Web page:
Tuesday, January 03, 2006


Is a gigantic puzzle of your life that falls apart
and reassembles in new definition after an obsessive
period of exhaustion, relentless dust and chaos --
in every box, memories, mistakes, good things
that turned out happily, aberrant realities.

Sixteen years in a house that we just sold pushes us
to plan B, our first house, add a bedroom, floor the attic,
stuff things up there like the press archives, love letters,
junk, tax records, and we'll pray the ceiling holds
until the old/new house becomes the cornerstone

for a sky scraper. I have been figuring out the puzzle
with tape measures, and labels. I start with 25 book cases,
add couches, desks, big pieces of furniture, computers --
then fill in thinking occasionally what a room will look
or feel like. Tomorrow I will think about placing art.

That makes me realize I have to get rid of things
that don't fit, make the new space crowded, or ugly.
We'll be living in the old/new house differently than
we did sixteen years ago. The living room will
be an open studio, the front bedroom will be an office.

The huge old bedroom will be a new living/dining room.
The carport will be enclosed to make a new bedroom.
The old office will be a jewelry workshop, book
shipping room with a guest bed and rows and shelves
for inventory. The bed will rest on boxes of books.

We live in a tangle of work, art, bedding and crockery --
but have collected along the way some of my mother's
beautiful furniture, grandmother's antiques, and books
no one in my family for five generations has been willing
to release, favored pages.

Tonite I went though several book cases and found
two small boxes of books I'm willing to part with.
We have to make a tall fence to keep in three dogs.
Logistics are going to be bewildering. I will maintain
control of the process as long as possible, then dig out.

I have to find some young people to help with preliminary
lifting. Movers will do the furniture. We can't do it all.
Our old/new house is a sweet South Austin wood frame
house with an apartment in back. There's a porch and an
arch between the front and middle rooms.

You enter the new living room, which was the old bedroom,
through French Doors and exit thru a second set of
doors out to a courtyard, which used to be at the edge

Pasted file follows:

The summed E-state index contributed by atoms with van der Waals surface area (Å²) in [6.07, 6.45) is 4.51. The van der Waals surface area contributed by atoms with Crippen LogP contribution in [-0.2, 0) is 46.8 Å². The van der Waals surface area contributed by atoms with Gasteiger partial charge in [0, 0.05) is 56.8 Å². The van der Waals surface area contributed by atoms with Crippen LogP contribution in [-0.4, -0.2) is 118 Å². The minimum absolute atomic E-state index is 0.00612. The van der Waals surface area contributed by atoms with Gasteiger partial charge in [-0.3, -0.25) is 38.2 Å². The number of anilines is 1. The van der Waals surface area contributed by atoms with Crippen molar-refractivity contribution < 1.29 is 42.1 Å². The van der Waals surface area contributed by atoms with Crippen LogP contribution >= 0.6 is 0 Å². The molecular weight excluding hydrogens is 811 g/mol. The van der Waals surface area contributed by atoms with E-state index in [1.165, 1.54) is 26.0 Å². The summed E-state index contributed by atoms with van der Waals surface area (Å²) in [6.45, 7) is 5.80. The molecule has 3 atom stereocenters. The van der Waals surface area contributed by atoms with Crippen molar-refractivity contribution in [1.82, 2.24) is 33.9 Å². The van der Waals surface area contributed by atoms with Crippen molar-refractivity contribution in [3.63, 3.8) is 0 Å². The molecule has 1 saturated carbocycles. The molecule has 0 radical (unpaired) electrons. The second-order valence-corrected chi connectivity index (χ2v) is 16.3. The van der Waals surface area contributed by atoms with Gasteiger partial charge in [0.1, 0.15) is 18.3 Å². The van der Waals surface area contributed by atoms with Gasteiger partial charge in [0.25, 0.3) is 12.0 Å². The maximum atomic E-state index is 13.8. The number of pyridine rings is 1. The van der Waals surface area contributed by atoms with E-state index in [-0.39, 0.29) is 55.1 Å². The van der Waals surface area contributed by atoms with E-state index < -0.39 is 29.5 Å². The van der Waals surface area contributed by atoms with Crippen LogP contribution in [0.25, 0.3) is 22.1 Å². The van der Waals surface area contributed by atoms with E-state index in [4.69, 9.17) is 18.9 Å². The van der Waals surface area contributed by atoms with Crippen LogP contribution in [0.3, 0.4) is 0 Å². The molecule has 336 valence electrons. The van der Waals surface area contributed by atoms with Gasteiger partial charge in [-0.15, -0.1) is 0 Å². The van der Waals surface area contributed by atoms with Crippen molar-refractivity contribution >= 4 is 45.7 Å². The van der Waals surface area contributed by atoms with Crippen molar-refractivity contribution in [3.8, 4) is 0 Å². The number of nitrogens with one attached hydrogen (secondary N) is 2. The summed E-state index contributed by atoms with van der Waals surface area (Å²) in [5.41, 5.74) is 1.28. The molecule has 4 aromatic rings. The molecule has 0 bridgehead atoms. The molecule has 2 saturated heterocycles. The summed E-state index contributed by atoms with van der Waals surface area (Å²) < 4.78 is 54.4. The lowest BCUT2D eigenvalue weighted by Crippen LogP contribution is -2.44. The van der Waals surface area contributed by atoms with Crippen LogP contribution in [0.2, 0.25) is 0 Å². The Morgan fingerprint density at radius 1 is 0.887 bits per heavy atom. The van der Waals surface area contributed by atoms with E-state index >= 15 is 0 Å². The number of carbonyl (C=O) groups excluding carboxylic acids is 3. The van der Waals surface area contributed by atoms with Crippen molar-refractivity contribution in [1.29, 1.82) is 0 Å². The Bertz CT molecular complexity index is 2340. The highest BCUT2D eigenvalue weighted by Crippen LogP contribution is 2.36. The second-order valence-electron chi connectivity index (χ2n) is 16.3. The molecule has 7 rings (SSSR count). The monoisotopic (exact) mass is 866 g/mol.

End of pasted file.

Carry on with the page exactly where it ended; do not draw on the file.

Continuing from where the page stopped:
of a huge garden we called our urban farm. What's
left is a pecan tree which grew from compost more than

thirty years ago. It shades the back yard.
A behemoth condo project is growing along the back
fence of every house on the block, a small city with window
eyes. We will plant evergreen, fast growing Loquat trees
to hide behind when summer foliage is down.

The new old house is radiant with light in every room,
has always been blessed by a friendly spirit whose
name is Rebecca. We'll put the new garden in the front
yard, and an arbor to welcome guests who will visit
our open studio for icons and books. We'll plant roses.

I'm going to use my great grandmother's High Boy and
Father's Governor Winthrop Desk in the studio.
Tomorrow I will finish cleaning out the drawers of the desk.
I stopped when I found Aunt Helen's long scroll of
memories written on the back of gold wrapping paper —

She gave it to Mom and Dad for their fiftieth anniversary.
I'll have to do something with the container of hearing
aids and mother's bridge. I have a broken tooth and will
have to spend several thousand dollars for a new bridge.
You don't suppose her's would fit me? The idea makes

me cringe. For some reason I haven't been able to clear
out the stuff from her desk, which used to be my father's.
Now it's ours. I'll bury some of Mother's things in the new
garden, or alongside Rebecca's old roses. This is a good move,
backwards and forwards both, old and new.

©Susan Bright

Susan Bright is the author of nineteen books of poetry. She is the editor of Plain View Press which since 1975 has published one-hundred-and-fifty books. Her work as a poet, publisher, activist and educator has taken her all over the United States and abroad. Her most recent book, The Layers of Our Seeing, is a collection of poetry, photographs and essays about peace done in collaboration with photographer Alan Pogue and Middle Eastern journalist, Muna Hamzeh


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Anonymous Anonymous said...

The Curse of stuff
Moving is great fun.
You have all this stuff.
Once upon a time I had only a duffle bag of stuff.
Then I had two duffle bags of stuff and a motorcycle.
I kept trying to cut back on the stuff.
Much of it was important stuff.
I would also loose my stuff and rediscover it.
I got to one pickup truck load of stuff at one point .
That was after the garage full of books that no one wanted not even Half Price Books. The house full of furniture left a lot to be desired. And the important things built up to such a pile that everything came tumbling down.
I started tossing it all away.
Then suddenly people started to die and I got more stuff.
Furniture that you can't thow away.
So I ended up with three houses full of stuff.
I keep buying more stuff too.

There was a tribe of people who burned all their things ever ten years and started over. That might be a good idea.

10:50 AM  

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